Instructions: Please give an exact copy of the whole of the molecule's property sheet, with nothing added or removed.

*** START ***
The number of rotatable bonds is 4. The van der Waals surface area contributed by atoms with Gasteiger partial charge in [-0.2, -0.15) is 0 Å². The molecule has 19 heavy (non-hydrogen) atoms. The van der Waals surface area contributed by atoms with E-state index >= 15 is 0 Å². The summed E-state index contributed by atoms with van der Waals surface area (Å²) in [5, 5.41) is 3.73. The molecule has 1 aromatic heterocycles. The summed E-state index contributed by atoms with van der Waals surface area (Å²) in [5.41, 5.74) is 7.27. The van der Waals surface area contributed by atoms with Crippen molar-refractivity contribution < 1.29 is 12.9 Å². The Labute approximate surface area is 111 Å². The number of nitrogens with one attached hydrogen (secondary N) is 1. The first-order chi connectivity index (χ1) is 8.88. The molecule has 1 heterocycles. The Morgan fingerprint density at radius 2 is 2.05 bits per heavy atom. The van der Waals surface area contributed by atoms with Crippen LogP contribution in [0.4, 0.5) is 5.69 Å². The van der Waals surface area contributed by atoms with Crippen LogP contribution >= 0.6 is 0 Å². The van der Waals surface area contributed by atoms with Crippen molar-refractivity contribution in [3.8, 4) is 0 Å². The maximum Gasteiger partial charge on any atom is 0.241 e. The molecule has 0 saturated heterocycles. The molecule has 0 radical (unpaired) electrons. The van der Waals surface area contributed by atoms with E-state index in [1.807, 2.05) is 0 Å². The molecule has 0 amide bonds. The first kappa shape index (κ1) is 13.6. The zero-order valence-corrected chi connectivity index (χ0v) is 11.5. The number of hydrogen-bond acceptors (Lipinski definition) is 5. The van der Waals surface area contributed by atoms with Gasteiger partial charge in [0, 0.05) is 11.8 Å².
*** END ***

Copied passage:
The number of rotatable bonds is 4. The van der Waals surface area contributed by atoms with Gasteiger partial charge in [-0.2, -0.15) is 0 Å². The molecule has 19 heavy (non-hydrogen) atoms. The van der Waals surface area contributed by atoms with E-state index >= 15 is 0 Å². The summed E-state index contributed by atoms with van der Waals surface area (Å²) in [5, 5.41) is 3.73. The molecule has 1 aromatic heterocycles. The summed E-state index contributed by atoms with van der Waals surface area (Å²) in [5.41, 5.74) is 7.27. The van der Waals surface area contributed by atoms with Crippen molar-refractivity contribution < 1.29 is 12.9 Å². The Labute approximate surface area is 111 Å². The number of nitrogens with one attached hydrogen (secondary N) is 1. The first-order chi connectivity index (χ1) is 8.88. The molecule has 1 heterocycles. The Morgan fingerprint density at radius 2 is 2.05 bits per heavy atom. The van der Waals surface area contributed by atoms with Crippen LogP contribution in [0.4, 0.5) is 5.69 Å². The van der Waals surface area contributed by atoms with Crippen LogP contribution >= 0.6 is 0 Å². The van der Waals surface area contributed by atoms with Crippen molar-refractivity contribution in [3.8, 4) is 0 Å². The maximum Gasteiger partial charge on any atom is 0.241 e. The molecule has 0 saturated heterocycles. The molecule has 0 radical (unpaired) electrons. The van der Waals surface area contributed by atoms with E-state index in [1.807, 2.05) is 0 Å². The molecule has 0 amide bonds. The first kappa shape index (κ1) is 13.6. The zero-order valence-corrected chi connectivity index (χ0v) is 11.5. The number of hydrogen-bond acceptors (Lipinski definition) is 5. The van der Waals surface area contributed by atoms with Gasteiger partial charge in [0, 0.05) is 11.8 Å².